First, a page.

Allergy due to any excipient is possible but polyethylene glycol is of particular importance. The information for healthcare professionals states that a hypersensitivity to any of the excipients is a contraindication to the vaccine use.

Excipients present

The excipients listed in the manufacturer’s information are as follows:

  • Lipid SM-102
  • Cholesterol
  • 1,2-distearoyl-sn-glycero-3-phosphocholine (DSPC)
  • 1,2-Dimyristoyl-rac-glycero-3-methoxypolyethylene glycol-2000 (PEG2000-DMG)
  • Trometamol (Tris)
  • Trometamol hydrochloride (Tris HCl)
  • Acetic acid
  • Sodium acetate trihydrate
  • Sucrose
  • Water for injections

The vaccine contains polyethylene glycol (PEG)/macrogol as part of PEG2000-DMG.

Polyethylene glycol (PEG) allergy

Polyethylene glycol (PEG – also known as macrogols) is a known allergen commonly found in medicines and also in household goods and cosmetics.

Moderna COVID-19 vaccine is not suitable where there is prior PEG allergy

Since the COVID-19 Vaccine Moderna contains PEG, individuals with PEG allergy should not receive this vaccine. Public Health England’s Immunisation Against Infectious Disease (the Green Book) advises that individuals who have had a prior allergic reaction to PEG should be referred to an allergist prior to vaccination.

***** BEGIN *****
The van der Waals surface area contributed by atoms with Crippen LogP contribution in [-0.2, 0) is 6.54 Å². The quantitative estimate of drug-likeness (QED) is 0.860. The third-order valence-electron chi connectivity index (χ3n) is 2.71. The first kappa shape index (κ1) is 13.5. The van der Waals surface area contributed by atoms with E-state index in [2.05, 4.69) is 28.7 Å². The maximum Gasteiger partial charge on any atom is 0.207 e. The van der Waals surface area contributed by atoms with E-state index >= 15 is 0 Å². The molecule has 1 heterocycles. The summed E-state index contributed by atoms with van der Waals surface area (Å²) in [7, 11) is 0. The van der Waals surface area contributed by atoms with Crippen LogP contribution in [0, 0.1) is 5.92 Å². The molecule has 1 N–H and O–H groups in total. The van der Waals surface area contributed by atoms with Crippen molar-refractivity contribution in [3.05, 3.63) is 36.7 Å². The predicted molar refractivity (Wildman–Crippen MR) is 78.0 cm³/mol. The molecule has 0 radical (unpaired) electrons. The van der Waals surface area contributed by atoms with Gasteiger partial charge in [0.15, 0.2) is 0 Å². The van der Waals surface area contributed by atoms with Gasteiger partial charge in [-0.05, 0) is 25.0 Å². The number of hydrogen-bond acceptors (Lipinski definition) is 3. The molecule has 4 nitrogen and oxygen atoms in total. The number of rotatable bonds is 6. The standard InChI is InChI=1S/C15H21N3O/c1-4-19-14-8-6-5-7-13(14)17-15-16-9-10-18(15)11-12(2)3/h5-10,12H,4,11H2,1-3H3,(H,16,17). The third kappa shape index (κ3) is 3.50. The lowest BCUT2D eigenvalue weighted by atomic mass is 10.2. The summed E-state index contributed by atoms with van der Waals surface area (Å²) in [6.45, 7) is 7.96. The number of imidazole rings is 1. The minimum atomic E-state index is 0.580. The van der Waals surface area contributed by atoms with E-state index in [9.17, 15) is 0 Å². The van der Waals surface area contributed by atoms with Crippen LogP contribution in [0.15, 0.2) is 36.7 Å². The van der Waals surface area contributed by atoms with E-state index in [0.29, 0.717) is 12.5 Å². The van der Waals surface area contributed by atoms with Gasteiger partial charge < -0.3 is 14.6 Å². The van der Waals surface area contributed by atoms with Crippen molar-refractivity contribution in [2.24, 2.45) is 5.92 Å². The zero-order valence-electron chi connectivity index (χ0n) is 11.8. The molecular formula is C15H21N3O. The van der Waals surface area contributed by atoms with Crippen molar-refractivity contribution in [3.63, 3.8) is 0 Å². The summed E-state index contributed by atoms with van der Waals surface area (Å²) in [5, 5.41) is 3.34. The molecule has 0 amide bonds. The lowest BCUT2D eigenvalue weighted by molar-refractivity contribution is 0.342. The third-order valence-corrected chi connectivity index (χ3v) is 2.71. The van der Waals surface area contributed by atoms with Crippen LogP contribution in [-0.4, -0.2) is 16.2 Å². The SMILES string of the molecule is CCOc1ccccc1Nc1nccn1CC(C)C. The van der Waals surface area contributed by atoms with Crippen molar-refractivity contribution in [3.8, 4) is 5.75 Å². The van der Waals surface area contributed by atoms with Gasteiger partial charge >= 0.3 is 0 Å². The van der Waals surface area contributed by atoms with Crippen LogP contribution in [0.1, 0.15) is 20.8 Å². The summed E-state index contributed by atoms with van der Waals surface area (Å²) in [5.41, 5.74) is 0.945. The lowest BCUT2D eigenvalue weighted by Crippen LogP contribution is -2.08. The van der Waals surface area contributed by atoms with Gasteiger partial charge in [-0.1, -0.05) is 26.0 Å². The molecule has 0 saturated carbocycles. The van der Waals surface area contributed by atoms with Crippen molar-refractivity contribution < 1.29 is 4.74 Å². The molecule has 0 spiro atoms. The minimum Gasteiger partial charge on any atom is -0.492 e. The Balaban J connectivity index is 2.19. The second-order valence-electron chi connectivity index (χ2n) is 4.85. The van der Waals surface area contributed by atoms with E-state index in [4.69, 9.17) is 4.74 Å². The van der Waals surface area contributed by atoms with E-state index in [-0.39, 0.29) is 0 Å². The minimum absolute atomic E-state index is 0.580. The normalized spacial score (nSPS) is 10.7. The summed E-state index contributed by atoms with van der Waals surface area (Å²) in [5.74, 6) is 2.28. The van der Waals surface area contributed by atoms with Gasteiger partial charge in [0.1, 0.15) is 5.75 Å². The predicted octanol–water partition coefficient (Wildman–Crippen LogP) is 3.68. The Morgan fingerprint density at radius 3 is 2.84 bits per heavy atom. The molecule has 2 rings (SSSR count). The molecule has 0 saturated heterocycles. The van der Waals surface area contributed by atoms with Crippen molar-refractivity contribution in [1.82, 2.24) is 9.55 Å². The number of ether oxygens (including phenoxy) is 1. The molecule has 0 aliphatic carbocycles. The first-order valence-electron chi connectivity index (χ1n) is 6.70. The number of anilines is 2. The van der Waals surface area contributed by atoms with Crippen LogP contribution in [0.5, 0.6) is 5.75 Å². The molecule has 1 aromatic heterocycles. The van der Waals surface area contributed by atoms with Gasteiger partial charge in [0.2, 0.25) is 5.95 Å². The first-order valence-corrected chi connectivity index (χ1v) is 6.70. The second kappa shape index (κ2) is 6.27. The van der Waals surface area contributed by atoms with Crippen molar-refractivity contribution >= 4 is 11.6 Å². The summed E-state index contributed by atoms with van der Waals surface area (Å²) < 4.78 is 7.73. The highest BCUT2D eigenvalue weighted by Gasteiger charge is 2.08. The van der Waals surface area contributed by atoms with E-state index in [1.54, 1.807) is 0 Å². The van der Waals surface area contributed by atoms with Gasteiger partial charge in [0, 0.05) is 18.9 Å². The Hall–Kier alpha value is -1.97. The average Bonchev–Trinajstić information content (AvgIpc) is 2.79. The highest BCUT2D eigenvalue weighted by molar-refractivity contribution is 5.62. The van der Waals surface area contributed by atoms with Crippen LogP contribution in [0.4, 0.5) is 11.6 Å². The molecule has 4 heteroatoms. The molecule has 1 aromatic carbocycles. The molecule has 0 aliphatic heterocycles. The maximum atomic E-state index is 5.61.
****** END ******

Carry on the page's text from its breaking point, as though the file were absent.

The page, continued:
The Green Book advises that as the AstraZeneca COVID-19 vaccine does not contain PEG, it may be used (unless otherwise contraindicated) as an alternative in people who are PEG-allergic.
However, whilst the AstraZeneca vaccine does not contain PEG, it does contain a compound called polysorbate 80 (see AstraZeneca information for healthcare professionals). Some people with PEG allergy may also be allergic to polysorbate 80 (which is widely used in medicines and foods). Some injected influenza vaccines (including the main vaccine used in over 65 year olds) contain polysorbate 80. Individuals who have tolerated such injections are therefore more likely to tolerate the COVID-19 Vaccine AstraZeneca and vaccination can proceed:

  • following discussion with an allergy specialist;
  • in a setting with full resuscitation facilities (e.g. a hospital);
  • with a 30 minute observation period is recommended;
  • with pre-treatment with antihistamine where necessary (although note that this may mask initial symptoms of a reaction).

Be aware of patients with undiagnosed PEG allergy

Patients with undiagnosed PEG allergy may have a history of unexplained (idiopathic) anaphylaxis or of anaphylaxis to multiple classes of drugs (see also “Medicines allergy” below). PEG allergy is therefore a possibility in individuals with a history of: